Thank you for letting us participate. We think it is very important in North Carolina to provide information not only for cars but also to trucking fleets. We are very concerned about movement of trucks from our ports to the mountains. We do have a high volume of trucks on our roads. We have six major interstates that cross North Carolina. We are very concerned about providing information not only for work zones but also for any impediment to that movement of freight. I was looking at the previous presentation. There are a lot of things I am pleased we are addressing to reduce exposure to work zone. We look at working at night; we do full closures if possible.

My job is to provide as much information as possible to motorists and fleets so they have the best information available; also reducing the hazards in the work zones, which you will hear more about. As was stated I to work for North Carolina's incident Management program. My primary responsibility is travel information and getting information out however possible. We have merged with our Work Zone Safety and Impact Unit. We are very excited about that. We feel our resources together will better work out work zone across North Carolina.

Our incident management portion of ITS is to improve the response by all the agencies. To get off the road as quick as possible and to give as much information as possible - Do they want to choose a different route? Do they want to choose to delay when they go out? Or choose a different time frame? We also provide resources during emergencies, such as hurricanes. Our goal, pertaining to the truck industry is to provide them with as much information as possible. Our goal is to provide information to trucking agencies/ATA on current delays on North Carolina's roadways due to unusual events in hopes that they will alter their route. We classify delay as anything that causes disruption - work zone, accident, or a stalled car. We try to provide information to those agencies and travelers to make the trips easier.

The tools that we use very throughout the state vary from speed sensors (so we can see if people are starting to slow down) to cameras (which can assist patrols in our metro area and across the state with incident management). Patrols monitor the freeways providing assistance to stranded motorists and accident scenes. They can also verify if we are seeing a slowdown and can provide more information.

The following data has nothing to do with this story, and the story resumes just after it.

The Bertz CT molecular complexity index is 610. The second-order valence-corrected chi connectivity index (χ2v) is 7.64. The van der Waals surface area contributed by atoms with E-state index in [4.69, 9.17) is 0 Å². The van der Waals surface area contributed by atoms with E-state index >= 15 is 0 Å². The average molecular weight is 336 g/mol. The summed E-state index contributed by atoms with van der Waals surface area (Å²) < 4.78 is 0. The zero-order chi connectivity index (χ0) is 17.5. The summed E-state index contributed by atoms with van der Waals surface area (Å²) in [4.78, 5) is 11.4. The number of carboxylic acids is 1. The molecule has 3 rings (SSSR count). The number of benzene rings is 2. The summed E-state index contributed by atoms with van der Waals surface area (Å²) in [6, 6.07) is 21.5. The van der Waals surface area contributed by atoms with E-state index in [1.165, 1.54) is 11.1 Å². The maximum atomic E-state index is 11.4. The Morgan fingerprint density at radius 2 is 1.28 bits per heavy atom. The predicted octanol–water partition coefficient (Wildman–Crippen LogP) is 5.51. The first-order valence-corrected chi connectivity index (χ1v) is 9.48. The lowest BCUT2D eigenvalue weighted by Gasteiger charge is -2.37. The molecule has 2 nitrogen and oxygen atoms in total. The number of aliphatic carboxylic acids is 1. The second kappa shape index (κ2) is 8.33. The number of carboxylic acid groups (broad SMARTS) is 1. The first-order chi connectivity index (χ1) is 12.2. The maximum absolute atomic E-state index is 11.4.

How do we get the information out, and disseminate? We have a Web site in North Carolina that provides delays that are on our roads ITS construction, work zone, and accidents. We also have Highway advisory radio. That allows us to put short messages out that people can tune into and get information. A lot of those I use to notify motorists about work zones and where there are delays and what is the schedule they can expect. We have a 511 system which is how people can call in and get travel delays on our roadways. We also have the ability on our web site to sign up for text messages sent to your phone, e-mail, pager, device or something like that. We have a very close association with North Carolina Trucking Association. We have worked for many years to give information that can be passed on to fleets. We try to put information up on the dynamic message signs that are populated throughout the state because they can tell people more about the delays that are ahead. If you go to a web site. at www.NCDOT.org you can choose a county or region. If you click on one of those it will give you more detail. One of our work zone projects we are advertising very heavily is an 18 month project. I will talk more about how we have provided information and partnering with North Carolina Trucking Association to avoid this area. All of this information is available on the 511 system. Our web site has over 1100 people that enter data into the system from maintenance personnel across the state, transportation management center operators; they also coordinate with state and local law-enforcement, the media and our incident management controls. The devices we have out on the roads can also feed that information into the Web.